SEVILLE: Eintracht Frankfurt defeated Rangers 5-4 on penalties to win the Europa League on Wednesday night after the final in Seville finished 1-1 at the end of extra time.
Aaron Ramsey missed for Rangers in the shoot-out after coming on as a substitute with only three minutes left of extra time, before Rafael Borre struck the winning shot to complete Frankfurt’s remarkable triumph.
“We will celebrate for the next few days now,” said Frankfurt coach Oliver Glasner.
Borre was the hero of the night, after already cancelling out Joe Aribo’s opener for Rangers as Frankfurt won their first European trophy since 1980 and booked their place in next season’s Champions League group stage.
“I dreamed of tonight, of a historic night for the club, a historic night for me,” said Borre, the Colombian. “It’s my first European title. I will keep this memory forever.”
“We are all heroes. Without the fans we wouldn’t have made it,” said Frankfurt goalkeeper Kevin Trapp.
Both clubs were looking to win a second European title in their history, Rangers after clinching the Cup Winners’ Cup in 1972 and Frankfurt after they lifted the UEFA Cup 42 years ago.
But Rangers came up just short at the end of an incredible run to the final. Only 10 years ago this week, Rangers fell into administration before being liquidated and relegated to Scotland’s bottom tier.
Frankfurt had already beaten Real Betis, Barcelona and West Ham United en route to the final and they were probably deserving winners, shading a compelling contest that always seemed to lack real technical quality.
With a capacity of just under 43,000, Sevilla’s Ramon Sanchez Pizjuan ground was never going to be big enough to house all the travelling fans, with Rangers bringing over an estimated 100,000 while around 60,000 followed Frankfurt to Spain.
The vast majority enjoyed the day in good spirits but security concerns were not unfounded, with skirmishes breaking out in the city centre during the day on Wednesday while five German fans were arrested late Tuesday after police said 200 Frankfurt fans launched an attack on Rangers supporters.
It was a scruffy opening 15 minutes as Joe Aribo almost got away after a neat pirouette by Scott Wright before John Lundstram scraped his studs down the dipping head of Sebastian Rode, leaving the Frankfurt captain with a bloody shirt that had to be changed and a head that had to be strapped.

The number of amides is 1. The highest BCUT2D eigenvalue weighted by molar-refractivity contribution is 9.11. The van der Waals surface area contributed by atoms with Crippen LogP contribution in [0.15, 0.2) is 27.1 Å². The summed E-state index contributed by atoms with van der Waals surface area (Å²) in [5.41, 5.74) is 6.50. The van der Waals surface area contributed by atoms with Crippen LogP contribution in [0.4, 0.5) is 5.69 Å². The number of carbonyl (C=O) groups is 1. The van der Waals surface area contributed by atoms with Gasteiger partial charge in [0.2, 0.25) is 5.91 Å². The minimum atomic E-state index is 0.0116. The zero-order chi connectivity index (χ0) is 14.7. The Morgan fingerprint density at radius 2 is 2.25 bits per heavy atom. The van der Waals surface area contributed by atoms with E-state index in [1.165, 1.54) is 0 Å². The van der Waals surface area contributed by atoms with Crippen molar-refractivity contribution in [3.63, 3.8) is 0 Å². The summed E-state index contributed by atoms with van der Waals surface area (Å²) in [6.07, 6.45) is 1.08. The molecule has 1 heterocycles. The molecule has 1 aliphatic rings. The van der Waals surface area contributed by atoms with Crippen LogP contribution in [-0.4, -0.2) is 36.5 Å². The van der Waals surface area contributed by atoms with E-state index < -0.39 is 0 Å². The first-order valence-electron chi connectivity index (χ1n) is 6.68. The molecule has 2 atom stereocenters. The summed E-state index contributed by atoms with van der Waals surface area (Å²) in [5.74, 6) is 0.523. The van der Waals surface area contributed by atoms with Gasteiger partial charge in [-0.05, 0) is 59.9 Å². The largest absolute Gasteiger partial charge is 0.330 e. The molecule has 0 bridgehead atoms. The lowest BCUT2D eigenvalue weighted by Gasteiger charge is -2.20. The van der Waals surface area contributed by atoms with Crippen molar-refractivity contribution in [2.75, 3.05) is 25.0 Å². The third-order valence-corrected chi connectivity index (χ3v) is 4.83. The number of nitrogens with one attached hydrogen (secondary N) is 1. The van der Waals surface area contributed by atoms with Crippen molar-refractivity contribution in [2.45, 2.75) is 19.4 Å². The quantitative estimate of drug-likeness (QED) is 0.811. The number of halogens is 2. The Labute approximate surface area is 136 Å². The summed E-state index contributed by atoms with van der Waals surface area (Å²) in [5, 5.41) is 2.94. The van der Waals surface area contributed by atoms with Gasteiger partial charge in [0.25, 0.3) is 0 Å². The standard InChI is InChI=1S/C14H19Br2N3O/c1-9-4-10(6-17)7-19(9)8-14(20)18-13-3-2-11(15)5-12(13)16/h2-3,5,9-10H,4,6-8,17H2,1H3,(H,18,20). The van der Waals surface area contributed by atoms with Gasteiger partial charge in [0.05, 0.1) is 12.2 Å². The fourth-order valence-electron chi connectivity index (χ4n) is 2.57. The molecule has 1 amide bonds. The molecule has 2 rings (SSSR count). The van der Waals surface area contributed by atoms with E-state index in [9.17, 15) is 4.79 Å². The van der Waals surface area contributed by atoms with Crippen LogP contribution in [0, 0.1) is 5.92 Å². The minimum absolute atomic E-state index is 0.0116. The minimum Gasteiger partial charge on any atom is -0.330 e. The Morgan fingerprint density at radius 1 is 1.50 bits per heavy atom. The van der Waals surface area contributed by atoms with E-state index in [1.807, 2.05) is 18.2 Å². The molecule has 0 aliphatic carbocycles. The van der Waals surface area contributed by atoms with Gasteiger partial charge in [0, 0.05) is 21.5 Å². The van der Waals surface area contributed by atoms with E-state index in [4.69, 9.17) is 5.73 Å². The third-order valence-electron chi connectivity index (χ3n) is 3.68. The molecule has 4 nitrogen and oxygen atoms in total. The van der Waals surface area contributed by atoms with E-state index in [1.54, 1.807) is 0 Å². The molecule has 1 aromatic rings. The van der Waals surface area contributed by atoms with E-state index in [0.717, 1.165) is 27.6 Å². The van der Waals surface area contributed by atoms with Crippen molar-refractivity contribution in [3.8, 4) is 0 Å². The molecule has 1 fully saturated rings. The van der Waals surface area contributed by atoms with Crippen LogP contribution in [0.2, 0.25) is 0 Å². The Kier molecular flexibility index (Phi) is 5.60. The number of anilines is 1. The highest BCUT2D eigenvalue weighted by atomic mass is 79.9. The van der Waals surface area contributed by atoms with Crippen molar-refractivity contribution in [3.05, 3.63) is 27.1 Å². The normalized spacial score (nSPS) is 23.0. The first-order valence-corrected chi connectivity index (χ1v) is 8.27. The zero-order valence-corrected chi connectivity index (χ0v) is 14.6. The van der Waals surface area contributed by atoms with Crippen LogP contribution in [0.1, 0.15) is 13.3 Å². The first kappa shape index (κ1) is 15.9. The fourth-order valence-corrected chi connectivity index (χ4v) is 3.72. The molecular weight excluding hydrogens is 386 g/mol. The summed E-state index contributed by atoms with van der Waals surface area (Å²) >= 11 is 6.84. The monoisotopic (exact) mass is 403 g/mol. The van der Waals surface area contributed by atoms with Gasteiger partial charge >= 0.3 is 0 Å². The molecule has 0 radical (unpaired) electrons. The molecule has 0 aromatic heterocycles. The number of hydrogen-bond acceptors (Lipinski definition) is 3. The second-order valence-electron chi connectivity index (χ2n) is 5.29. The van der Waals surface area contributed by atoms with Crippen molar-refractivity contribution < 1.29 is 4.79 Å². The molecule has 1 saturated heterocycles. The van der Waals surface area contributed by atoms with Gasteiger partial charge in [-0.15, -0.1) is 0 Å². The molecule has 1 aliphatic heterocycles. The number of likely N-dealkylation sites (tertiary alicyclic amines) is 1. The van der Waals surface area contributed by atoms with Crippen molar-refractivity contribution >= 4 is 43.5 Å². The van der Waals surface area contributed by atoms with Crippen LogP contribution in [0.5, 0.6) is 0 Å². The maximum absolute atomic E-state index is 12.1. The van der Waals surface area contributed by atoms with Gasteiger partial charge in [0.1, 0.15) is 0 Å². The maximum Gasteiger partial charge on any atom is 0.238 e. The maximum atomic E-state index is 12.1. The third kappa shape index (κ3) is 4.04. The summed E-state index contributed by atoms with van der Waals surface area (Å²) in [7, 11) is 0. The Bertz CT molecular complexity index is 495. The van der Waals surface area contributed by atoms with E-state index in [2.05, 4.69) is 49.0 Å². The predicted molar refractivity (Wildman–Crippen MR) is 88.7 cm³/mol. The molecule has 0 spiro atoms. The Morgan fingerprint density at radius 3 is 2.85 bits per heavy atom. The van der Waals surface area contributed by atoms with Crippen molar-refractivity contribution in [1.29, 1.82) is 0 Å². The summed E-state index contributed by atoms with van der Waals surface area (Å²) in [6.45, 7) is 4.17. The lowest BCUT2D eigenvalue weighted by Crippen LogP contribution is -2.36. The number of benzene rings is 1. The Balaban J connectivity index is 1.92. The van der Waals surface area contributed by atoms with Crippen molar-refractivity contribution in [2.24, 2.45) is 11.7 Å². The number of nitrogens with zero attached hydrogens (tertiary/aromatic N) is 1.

The Germans gradually took control, suffocating Rangers, who were reduced to speculative punts forward to try to escape the press.
Frankfurt’s Ansgar Knauff went close, the penalty box opening up for the winger at the end of a winding run forward, only for Allan McGregor to tip wide.
Rangers had their moments and improved before the break as Lundstram’s header had to be pushed over and Ryan Jack drove too high.
Frankfurt seemed rejuvenated for the start of the second half but it was Rangers who took the lead just before the hour, capitalising on two dreadful Frankfurt errors, each compounding the other.
First, Djibril Sow misjudged a header in midfield, sending it back behind his own defence for the lively Aribo to latch onto, and then as Frankfurt’s Tutu chased, he slipped, gifting a free run to the striker, who slotted home.
However, Eintracht drew level in the 69th minute as Filip Kostic was given too much space out wide to cross and then in the middle, Connor Goldson and Calvin Bassey both hesitated to clear. Borre nipped between them and prodded in.
There were precious few opportunities in the final minutes but the contest became stretched in extra time.
Rangers might have won it in the 118th minute as the sprinting Ryan Kent arrived at the back post only for Trapp to make a sensational save.
To penalties, and the Rangers fans roared when the coin toss put the shoot-out at their end. James Tavernier, Steven Davis and Scott Arfield all scored for Rangers as did Frankfurt’s Christopher Lenz, Ajdin Hrustic and Daichi Kamada, whose shot squeezed in off the post.
But Ramsey fired too straight, hitting Trapp’s left foot and after Kostic and Kemar Roofe converted, it was up to Borre to finish it. He made no mistake.
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